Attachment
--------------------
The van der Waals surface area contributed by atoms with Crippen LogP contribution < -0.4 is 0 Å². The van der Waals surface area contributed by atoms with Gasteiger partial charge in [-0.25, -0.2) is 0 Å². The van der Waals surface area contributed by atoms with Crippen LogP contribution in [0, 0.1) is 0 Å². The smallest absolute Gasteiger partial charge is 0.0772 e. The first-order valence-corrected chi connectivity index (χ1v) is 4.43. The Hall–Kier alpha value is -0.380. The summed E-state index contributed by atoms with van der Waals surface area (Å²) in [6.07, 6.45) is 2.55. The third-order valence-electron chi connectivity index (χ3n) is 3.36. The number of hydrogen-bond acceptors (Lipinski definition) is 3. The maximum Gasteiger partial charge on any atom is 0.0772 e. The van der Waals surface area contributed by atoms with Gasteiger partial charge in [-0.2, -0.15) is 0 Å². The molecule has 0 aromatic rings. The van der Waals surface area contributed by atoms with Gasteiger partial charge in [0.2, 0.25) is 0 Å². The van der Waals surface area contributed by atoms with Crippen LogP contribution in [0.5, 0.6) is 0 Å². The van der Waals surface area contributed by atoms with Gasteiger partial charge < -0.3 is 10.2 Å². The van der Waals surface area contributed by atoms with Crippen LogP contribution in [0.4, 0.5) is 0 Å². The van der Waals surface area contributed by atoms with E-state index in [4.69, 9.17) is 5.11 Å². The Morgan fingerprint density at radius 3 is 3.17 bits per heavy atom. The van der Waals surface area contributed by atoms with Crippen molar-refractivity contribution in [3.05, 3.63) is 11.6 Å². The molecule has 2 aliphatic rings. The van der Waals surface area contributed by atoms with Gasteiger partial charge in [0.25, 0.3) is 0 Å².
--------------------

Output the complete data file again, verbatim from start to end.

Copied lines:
The van der Waals surface area contributed by atoms with Crippen LogP contribution < -0.4 is 0 Å². The van der Waals surface area contributed by atoms with Gasteiger partial charge in [-0.25, -0.2) is 0 Å². The van der Waals surface area contributed by atoms with Crippen LogP contribution in [0, 0.1) is 0 Å². The smallest absolute Gasteiger partial charge is 0.0772 e. The first-order valence-corrected chi connectivity index (χ1v) is 4.43. The Hall–Kier alpha value is -0.380. The summed E-state index contributed by atoms with van der Waals surface area (Å²) in [6.07, 6.45) is 2.55. The third-order valence-electron chi connectivity index (χ3n) is 3.36. The number of hydrogen-bond acceptors (Lipinski definition) is 3. The maximum Gasteiger partial charge on any atom is 0.0772 e. The van der Waals surface area contributed by atoms with Gasteiger partial charge in [-0.2, -0.15) is 0 Å². The molecule has 0 aromatic rings. The van der Waals surface area contributed by atoms with Gasteiger partial charge in [0.2, 0.25) is 0 Å². The van der Waals surface area contributed by atoms with Crippen LogP contribution in [0.5, 0.6) is 0 Å². The van der Waals surface area contributed by atoms with Gasteiger partial charge < -0.3 is 10.2 Å². The van der Waals surface area contributed by atoms with Crippen LogP contribution in [0.4, 0.5) is 0 Å². The van der Waals surface area contributed by atoms with E-state index in [4.69, 9.17) is 5.11 Å². The Morgan fingerprint density at radius 3 is 3.17 bits per heavy atom. The van der Waals surface area contributed by atoms with Crippen molar-refractivity contribution in [3.05, 3.63) is 11.6 Å². The molecule has 2 aliphatic rings. The van der Waals surface area contributed by atoms with Gasteiger partial charge in [0.25, 0.3) is 0 Å².